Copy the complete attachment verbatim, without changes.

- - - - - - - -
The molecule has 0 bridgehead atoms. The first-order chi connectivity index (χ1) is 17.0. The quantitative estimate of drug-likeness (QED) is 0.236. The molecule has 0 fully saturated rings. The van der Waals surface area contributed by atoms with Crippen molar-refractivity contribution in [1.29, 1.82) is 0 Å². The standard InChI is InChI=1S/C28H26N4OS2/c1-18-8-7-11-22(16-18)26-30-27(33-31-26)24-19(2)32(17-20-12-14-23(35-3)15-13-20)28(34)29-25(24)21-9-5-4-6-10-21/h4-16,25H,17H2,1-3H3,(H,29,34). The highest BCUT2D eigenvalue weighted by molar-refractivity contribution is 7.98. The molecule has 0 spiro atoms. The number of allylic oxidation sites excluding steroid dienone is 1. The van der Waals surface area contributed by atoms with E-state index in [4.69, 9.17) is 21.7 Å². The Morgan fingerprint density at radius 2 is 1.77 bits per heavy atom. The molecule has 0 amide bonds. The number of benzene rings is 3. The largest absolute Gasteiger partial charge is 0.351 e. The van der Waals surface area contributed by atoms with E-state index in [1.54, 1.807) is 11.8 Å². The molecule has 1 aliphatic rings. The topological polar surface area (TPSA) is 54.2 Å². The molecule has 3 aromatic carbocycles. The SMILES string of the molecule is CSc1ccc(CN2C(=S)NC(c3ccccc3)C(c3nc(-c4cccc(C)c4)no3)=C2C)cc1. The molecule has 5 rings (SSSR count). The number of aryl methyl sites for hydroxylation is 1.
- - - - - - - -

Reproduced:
The molecule has 0 bridgehead atoms. The first-order chi connectivity index (χ1) is 17.0. The quantitative estimate of drug-likeness (QED) is 0.236. The molecule has 0 fully saturated rings. The van der Waals surface area contributed by atoms with Crippen molar-refractivity contribution in [1.29, 1.82) is 0 Å². The standard InChI is InChI=1S/C28H26N4OS2/c1-18-8-7-11-22(16-18)26-30-27(33-31-26)24-19(2)32(17-20-12-14-23(35-3)15-13-20)28(34)29-25(24)21-9-5-4-6-10-21/h4-16,25H,17H2,1-3H3,(H,29,34). The highest BCUT2D eigenvalue weighted by molar-refractivity contribution is 7.98. The molecule has 0 spiro atoms. The number of allylic oxidation sites excluding steroid dienone is 1. The van der Waals surface area contributed by atoms with E-state index in [4.69, 9.17) is 21.7 Å². The Morgan fingerprint density at radius 2 is 1.77 bits per heavy atom. The molecule has 0 amide bonds. The number of benzene rings is 3. The largest absolute Gasteiger partial charge is 0.351 e. The van der Waals surface area contributed by atoms with E-state index in [1.54, 1.807) is 11.8 Å². The molecule has 1 aliphatic rings. The topological polar surface area (TPSA) is 54.2 Å². The molecule has 3 aromatic carbocycles. The SMILES string of the molecule is CSc1ccc(CN2C(=S)NC(c3ccccc3)C(c3nc(-c4cccc(C)c4)no3)=C2C)cc1. The molecule has 5 rings (SSSR count). The number of aryl methyl sites for hydroxylation is 1.